Grandville (comics)

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This article is about the full series. For the first volume in the series, see Grandville (graphic novel).
Grandville
The front cover of Grandville, the first volume the Grandville series.
Publisher Jonathan Cape (UK)
Dark Horse Comics (US)
Milady (France)
Comma 22 (Italy)
Jemma Press (Greece)
Astiberri (Spain)
Comics Centrum (Czech Republic) Darkwood (Serbia)
Creative team
Writers Bryan Talbot
Artists Bryan Talbot
Original publication
Issues 5
Date(s) of publication
15 October 2009 - present
Language English

Grandville is a British graphic novel series written and drawn by Bryan Talbot. It is a mixture of the steampunk, alternative history and thriller genres. It is set in a world in which France won the Napoleonic Wars and invaded Britain, and in which the world is populated mostly by anthropomorphic animals. The main character is Detective Inspector Archibald "Archie" LeBrock of Scotland Yard, a British anthropomorphic badger.

The plot of the first book, entitled Grandville and published on 15 October 2009, sees LeBrock investigating a murder which leads him to visit "Grandville" (Paris) in order to solve the crime, which itself leads him to uncover a political conspiracy. In the second volume, Grandville Mon Amour, was published on 2 December 2010, LeBrock attempts to track down an escaped serial killer that he previously brought to justice. Grandville Bête Noire was published in 2012. A further two volumes are planned; the fourth will be titled Grandville: Nöel.[1]

Publication history[edit]

Development[edit]

Talbot writes in his book that Grandville is inspired by the work of Jean Ignace Isidore Gérard, who worked under the name J.J. Grandville, and Albert Robida. He states he is also inspired by Sir Arthur Conan Doyle, Rupert Bear and Quentin Tarantino.[2] References are made to them in the book. For example, there is a building called "Robida Tower" and an early scene set in England takes place in a village called "Nutwood", the setting of the Rupert Bear stories.[3]

Grandville makes several references to modern day political events. There are references to the War on Terror, weapons of mass destruction and the September 11 attacks. There are also references to other works, such as The Adventures of Tintin.[3] The second book, Grandville Mon Amour is based on the themes of terrorism, the third Grandville Bete Noir has a science fiction theme. The fourth book will feature a religious conspiracy and the fifth will have a gangster theme.[4]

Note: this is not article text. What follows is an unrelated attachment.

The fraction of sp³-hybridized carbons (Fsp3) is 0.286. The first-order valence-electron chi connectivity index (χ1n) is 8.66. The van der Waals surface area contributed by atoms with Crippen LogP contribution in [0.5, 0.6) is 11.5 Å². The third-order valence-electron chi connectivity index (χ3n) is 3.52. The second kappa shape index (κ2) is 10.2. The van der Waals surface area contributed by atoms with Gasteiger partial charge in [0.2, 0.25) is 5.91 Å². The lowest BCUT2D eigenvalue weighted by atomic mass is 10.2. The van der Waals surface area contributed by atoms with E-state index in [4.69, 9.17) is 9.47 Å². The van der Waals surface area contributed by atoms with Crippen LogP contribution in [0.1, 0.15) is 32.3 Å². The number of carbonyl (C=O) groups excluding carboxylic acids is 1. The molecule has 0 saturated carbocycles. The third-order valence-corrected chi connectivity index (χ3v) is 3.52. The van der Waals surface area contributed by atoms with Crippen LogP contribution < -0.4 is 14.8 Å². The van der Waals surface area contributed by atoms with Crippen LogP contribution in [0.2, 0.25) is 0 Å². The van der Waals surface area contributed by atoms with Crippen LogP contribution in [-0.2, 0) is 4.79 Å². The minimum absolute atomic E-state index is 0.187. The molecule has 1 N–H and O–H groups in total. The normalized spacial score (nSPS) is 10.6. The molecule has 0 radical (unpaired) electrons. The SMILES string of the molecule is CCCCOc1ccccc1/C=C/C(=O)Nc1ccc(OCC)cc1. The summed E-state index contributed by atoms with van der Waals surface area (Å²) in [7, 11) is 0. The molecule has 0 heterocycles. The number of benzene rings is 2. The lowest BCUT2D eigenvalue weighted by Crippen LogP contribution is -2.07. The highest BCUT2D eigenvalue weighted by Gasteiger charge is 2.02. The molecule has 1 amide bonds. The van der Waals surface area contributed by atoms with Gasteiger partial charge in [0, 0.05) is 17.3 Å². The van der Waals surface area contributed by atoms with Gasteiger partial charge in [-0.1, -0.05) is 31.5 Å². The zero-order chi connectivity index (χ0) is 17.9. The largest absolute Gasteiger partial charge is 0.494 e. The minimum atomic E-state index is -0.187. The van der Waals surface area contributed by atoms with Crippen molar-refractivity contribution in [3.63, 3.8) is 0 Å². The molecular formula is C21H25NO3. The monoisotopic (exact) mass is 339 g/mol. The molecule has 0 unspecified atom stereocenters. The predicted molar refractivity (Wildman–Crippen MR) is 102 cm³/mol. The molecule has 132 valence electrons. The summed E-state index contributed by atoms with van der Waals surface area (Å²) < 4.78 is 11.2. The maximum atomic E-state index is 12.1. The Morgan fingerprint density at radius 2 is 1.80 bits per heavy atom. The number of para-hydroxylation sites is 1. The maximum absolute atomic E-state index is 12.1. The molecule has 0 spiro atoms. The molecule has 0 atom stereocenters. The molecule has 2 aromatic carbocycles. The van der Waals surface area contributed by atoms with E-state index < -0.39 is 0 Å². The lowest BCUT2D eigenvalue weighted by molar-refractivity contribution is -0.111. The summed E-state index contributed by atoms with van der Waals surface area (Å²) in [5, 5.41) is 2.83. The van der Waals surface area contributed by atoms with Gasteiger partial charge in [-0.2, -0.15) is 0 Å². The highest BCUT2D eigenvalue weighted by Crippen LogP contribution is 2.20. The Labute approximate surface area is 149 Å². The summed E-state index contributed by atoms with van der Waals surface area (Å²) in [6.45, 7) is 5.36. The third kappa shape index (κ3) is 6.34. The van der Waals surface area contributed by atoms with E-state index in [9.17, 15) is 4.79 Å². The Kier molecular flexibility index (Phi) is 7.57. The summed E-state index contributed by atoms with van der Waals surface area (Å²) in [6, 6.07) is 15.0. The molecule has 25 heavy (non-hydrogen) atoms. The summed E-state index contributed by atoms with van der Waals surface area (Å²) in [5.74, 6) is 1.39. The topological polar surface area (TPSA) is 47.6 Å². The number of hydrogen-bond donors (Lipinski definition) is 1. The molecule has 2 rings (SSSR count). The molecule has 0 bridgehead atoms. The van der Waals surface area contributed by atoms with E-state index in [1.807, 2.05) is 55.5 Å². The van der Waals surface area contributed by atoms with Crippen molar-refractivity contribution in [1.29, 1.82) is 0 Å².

Plot[edit]

Setting[edit]

Grandville is set in a steampunk world, featuring steam powered road vehicles, air transport, robots (known as "automatons"), telephones (known as "voicepipes") and televisions. Although the setting strongly resembles the Belle Époque era at the end of the 19th century, the period is approximately the present day, 200 years after the Napoleonic Wars.[5]

In this world, Britain lost the war with Napoleon, was invaded by France and the British Royal Family were guillotined. However, twenty-three years before the start of the series, Britain was given independence following "a prolonged campaign of civil disobedience and anarchist bombings."[6] A consequence of some 180 years of French rule is that English only survives in rural communities, with the main language spoken in Britain being French.

Following independence, Britain became "The Socialist Republic of Britain" and is now linked to the French Empire by the Channel railway bridge. However, a considerable degree of animosity remained between French and British people. Paris, the capitol of the French Empire, is the biggest city in the world, known by the nickname of "Grandville".